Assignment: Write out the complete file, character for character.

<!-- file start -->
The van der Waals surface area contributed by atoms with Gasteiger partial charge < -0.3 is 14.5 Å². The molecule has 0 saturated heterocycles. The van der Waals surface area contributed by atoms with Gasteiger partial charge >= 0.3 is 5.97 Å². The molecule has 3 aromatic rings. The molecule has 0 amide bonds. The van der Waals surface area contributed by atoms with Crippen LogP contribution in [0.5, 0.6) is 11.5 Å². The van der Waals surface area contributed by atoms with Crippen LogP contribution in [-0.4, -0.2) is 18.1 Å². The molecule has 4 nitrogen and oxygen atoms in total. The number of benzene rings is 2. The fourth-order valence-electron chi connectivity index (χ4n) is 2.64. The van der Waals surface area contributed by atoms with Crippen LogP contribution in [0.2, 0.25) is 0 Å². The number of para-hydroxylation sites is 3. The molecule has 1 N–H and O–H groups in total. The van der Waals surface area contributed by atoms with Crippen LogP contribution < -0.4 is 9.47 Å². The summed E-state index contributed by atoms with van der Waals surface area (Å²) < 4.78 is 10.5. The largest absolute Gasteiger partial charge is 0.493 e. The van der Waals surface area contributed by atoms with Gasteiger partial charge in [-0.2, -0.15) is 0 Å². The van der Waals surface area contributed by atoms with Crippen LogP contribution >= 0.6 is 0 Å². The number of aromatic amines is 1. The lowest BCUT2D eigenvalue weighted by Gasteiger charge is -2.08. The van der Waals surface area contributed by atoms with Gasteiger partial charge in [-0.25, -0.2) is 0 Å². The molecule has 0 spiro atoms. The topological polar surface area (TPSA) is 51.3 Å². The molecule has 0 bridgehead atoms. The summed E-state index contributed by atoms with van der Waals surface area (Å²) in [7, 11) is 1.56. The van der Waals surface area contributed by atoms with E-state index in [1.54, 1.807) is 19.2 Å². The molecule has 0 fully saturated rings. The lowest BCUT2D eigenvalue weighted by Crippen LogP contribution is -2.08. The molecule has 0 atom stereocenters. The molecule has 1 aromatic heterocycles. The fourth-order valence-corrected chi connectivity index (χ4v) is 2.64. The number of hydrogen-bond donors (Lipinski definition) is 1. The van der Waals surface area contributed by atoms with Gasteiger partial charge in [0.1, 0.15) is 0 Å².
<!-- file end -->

The van der Waals surface area contributed by atoms with Gasteiger partial charge < -0.3 is 14.5 Å². The molecule has 0 saturated heterocycles. The van der Waals surface area contributed by atoms with Gasteiger partial charge >= 0.3 is 5.97 Å². The molecule has 3 aromatic rings. The molecule has 0 amide bonds. The van der Waals surface area contributed by atoms with Crippen LogP contribution in [0.5, 0.6) is 11.5 Å². The van der Waals surface area contributed by atoms with Crippen LogP contribution in [-0.4, -0.2) is 18.1 Å². The molecule has 4 nitrogen and oxygen atoms in total. The number of benzene rings is 2. The fourth-order valence-electron chi connectivity index (χ4n) is 2.64. The van der Waals surface area contributed by atoms with Crippen LogP contribution in [0.2, 0.25) is 0 Å². The number of para-hydroxylation sites is 3. The molecule has 1 N–H and O–H groups in total. The van der Waals surface area contributed by atoms with Crippen LogP contribution < -0.4 is 9.47 Å². The summed E-state index contributed by atoms with van der Waals surface area (Å²) < 4.78 is 10.5. The largest absolute Gasteiger partial charge is 0.493 e. The van der Waals surface area contributed by atoms with Gasteiger partial charge in [-0.2, -0.15) is 0 Å². The van der Waals surface area contributed by atoms with Crippen LogP contribution >= 0.6 is 0 Å². The number of aromatic amines is 1. The lowest BCUT2D eigenvalue weighted by Gasteiger charge is -2.08. The van der Waals surface area contributed by atoms with Gasteiger partial charge in [-0.25, -0.2) is 0 Å². The molecule has 0 spiro atoms. The topological polar surface area (TPSA) is 51.3 Å². The molecule has 0 bridgehead atoms. The summed E-state index contributed by atoms with van der Waals surface area (Å²) in [7, 11) is 1.56. The van der Waals surface area contributed by atoms with E-state index in [1.54, 1.807) is 19.2 Å². The molecule has 0 fully saturated rings. The lowest BCUT2D eigenvalue weighted by Crippen LogP contribution is -2.08. The molecule has 0 atom stereocenters. The molecule has 1 aromatic heterocycles. The fourth-order valence-corrected chi connectivity index (χ4v) is 2.64. The number of hydrogen-bond donors (Lipinski definition) is 1. The van der Waals surface area contributed by atoms with Gasteiger partial charge in [0.1, 0.15) is 0 Å².